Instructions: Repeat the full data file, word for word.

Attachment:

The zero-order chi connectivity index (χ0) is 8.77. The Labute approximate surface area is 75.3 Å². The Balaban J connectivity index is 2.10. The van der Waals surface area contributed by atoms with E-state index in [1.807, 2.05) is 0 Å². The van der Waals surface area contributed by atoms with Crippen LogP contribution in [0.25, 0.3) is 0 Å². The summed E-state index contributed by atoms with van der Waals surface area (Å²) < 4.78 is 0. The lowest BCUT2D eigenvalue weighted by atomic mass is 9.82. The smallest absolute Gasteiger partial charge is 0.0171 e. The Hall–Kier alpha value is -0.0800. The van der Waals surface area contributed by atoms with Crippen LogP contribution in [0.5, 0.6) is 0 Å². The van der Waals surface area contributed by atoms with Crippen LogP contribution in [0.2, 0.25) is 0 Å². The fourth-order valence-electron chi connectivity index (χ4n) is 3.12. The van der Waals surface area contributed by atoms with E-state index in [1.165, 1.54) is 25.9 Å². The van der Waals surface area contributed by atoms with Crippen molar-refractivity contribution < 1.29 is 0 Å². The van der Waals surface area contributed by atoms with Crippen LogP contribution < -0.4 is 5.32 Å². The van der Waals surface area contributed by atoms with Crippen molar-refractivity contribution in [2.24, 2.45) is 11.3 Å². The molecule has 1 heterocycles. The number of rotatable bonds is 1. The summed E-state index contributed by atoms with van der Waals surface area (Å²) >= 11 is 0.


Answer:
The zero-order chi connectivity index (χ0) is 8.77. The Labute approximate surface area is 75.3 Å². The Balaban J connectivity index is 2.10. The van der Waals surface area contributed by atoms with E-state index in [1.807, 2.05) is 0 Å². The van der Waals surface area contributed by atoms with Crippen LogP contribution in [0.25, 0.3) is 0 Å². The summed E-state index contributed by atoms with van der Waals surface area (Å²) < 4.78 is 0. The lowest BCUT2D eigenvalue weighted by atomic mass is 9.82. The smallest absolute Gasteiger partial charge is 0.0171 e. The Hall–Kier alpha value is -0.0800. The van der Waals surface area contributed by atoms with Crippen LogP contribution in [0.5, 0.6) is 0 Å². The van der Waals surface area contributed by atoms with Crippen LogP contribution in [0.2, 0.25) is 0 Å². The fourth-order valence-electron chi connectivity index (χ4n) is 3.12. The van der Waals surface area contributed by atoms with E-state index in [1.165, 1.54) is 25.9 Å². The van der Waals surface area contributed by atoms with Crippen molar-refractivity contribution < 1.29 is 0 Å². The van der Waals surface area contributed by atoms with Crippen LogP contribution < -0.4 is 5.32 Å². The van der Waals surface area contributed by atoms with Crippen molar-refractivity contribution in [2.24, 2.45) is 11.3 Å². The molecule has 1 heterocycles. The number of rotatable bonds is 1. The summed E-state index contributed by atoms with van der Waals surface area (Å²) >= 11 is 0.